Last time, I looked at blackouts and redundant games as two of the factors to consider when choosing which teams to watch on NBA League Pass Choice. This time, I acknowledge the obvious. I want to watch teams that are good, or are at least intriguingly bad. But which teams are those?
It is often said that beauty is in the eye of the beholder. This may be true, but a lot of beholders behold somewhat similarly. In other words, there may be some people who find the Pistons or Sixers enthralling, but very few of them live outside Michigan and eastern Pennsylvania.
Socrates, a lanky swingman for Panathinaikos, once noticed that beauty and virtue tend to be found together. In the same way, winning and entertaining basketball also have a special relationship. Sure, there are some good teams that are brutal to watch. The nineties Knicks are the Michael Jordan of this category. But teams like the Heat, Magic, and Lakers are all aesthetically pleasing when they're "on." This is true as you go down the standings. The Nuggets and Jazz are more entertaining than the Pacers and Clippers.
As anyone who has watched a James Bond movie can tell you, there are exceptions to the relationship between beauty and virtue. Some of the classic femme fatales are the talented youngsters, the superstar without help, and the Warriors. This category comes down to what style of basketball and storylines you prefer. My particular poisons are young teams and teams with plenty of players I like watching for some reason (an idiosyncratic list). The Houston Rockets are the champions of the latter category, featuring Kyle Lowry, the Chuckwagon, Kevin Martin, Luis Scola, Yao, Shane Battier, and Chase Budinger.
Using these principles as a guiding light, what teams will I be watching too much of during the 2011 season? The Houston Rockets, who have few blackouts, a lot of intriguing players, and the talent to win 45-55 games. The Milwaukee Bucks, who also have few blackouts, will probably grab the #3 or #4 seed in the East, have a top five center, and could start Corey Maggette and Luc Richard Mbah a Moute next to each other in the kind of strategic min-maxing usually reserved for Dungeons & Dragons. The Utah Jazz, who have the fewest blackouts in my hometown of any 2010 WC playoff team, and should be entertaining. A hidden benefit of choosing these teams? Between these three, only 6 of their 25 games against the Heat, Magic and Lakers will be blacked out.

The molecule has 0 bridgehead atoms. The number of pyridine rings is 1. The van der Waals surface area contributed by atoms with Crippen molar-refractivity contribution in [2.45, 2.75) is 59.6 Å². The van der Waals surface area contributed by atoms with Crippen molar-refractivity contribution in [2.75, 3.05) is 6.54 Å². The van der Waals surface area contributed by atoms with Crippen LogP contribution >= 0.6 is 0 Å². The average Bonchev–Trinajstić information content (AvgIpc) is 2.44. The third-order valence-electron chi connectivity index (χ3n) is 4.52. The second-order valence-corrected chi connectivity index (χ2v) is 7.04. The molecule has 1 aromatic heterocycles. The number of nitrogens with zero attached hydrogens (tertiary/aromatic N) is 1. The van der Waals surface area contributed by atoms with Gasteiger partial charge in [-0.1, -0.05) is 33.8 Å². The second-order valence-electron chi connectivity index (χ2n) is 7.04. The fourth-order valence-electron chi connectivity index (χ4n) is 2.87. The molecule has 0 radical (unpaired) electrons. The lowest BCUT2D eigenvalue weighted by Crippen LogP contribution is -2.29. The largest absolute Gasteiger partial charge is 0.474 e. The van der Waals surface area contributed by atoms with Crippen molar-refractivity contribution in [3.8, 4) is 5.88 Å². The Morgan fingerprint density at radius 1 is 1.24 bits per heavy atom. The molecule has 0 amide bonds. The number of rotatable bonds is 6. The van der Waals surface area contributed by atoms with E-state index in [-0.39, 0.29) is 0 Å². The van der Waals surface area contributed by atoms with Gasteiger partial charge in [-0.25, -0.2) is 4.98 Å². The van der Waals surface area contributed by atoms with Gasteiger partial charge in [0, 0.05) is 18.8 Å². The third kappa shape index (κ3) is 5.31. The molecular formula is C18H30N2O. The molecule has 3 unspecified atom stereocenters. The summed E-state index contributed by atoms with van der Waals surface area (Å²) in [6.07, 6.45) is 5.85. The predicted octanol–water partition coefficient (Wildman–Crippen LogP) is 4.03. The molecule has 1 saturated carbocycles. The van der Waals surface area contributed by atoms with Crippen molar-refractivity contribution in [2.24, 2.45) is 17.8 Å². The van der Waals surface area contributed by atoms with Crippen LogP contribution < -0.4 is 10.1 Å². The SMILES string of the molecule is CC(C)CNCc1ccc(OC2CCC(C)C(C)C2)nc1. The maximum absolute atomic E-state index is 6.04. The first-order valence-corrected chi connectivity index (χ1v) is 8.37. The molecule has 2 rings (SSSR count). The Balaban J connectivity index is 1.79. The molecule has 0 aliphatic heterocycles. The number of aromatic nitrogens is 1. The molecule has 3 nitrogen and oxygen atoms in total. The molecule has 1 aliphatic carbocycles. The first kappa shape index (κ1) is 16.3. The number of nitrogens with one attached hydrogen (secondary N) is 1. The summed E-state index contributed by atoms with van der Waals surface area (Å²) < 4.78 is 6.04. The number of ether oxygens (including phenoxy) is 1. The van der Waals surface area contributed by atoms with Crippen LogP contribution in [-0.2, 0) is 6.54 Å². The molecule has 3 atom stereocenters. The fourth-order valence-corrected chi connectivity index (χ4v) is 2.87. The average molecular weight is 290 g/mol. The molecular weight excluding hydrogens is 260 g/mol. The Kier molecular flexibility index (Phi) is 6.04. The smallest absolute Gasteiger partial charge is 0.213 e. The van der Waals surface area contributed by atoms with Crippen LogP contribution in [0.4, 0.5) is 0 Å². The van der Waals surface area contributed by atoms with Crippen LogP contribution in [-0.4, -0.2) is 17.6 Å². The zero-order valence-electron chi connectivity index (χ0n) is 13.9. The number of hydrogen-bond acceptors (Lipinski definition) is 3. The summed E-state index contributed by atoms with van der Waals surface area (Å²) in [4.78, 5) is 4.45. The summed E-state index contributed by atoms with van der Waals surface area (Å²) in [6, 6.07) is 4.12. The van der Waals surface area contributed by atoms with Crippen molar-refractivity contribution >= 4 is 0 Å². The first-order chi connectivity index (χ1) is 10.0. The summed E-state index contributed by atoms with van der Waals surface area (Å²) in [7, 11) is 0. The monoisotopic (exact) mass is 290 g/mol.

I will also be watching the OKC Thunder, despite their many TV appearances (and general overrating), mostly because of Serge Ibaka, Nick Collison, Kevin Durant, and James Harden's beard. The Sacramento Kings have barely any blackouts, should be entertaining (Cousins-Landry will be a devastating combination sooner or later), and are a "young team on the rise" (phrase copyrighted by the Portland Trail Blazers, Kevin Pritchard, and Paul Allen's phalanx of attack lawyers).
The other two teams are TBD at this point. New York would be intriguing if they weren't blacked out. New Orleans has Chris Paul and not much else. The Blazers should be a great team to watch in November, but I don't know if I want to watch "The Return of Juwan Howard" come February. The Wizards will either be surprisingly good or a complete trainwreck. Either one is acceptable. I'd choose them in a heartbeat if I had faith in Gil's knee. And Toronto should have an interesting offense with Jose Calderon, Linas Kleiza, Andrea Bargnani, and Leandro Barbosa, but I don't know if watching that defense on a regular basis is medically advisable. Or maybe I'll go outside at some point this winter. Life is full of surprises, as the Blazers training staff knows.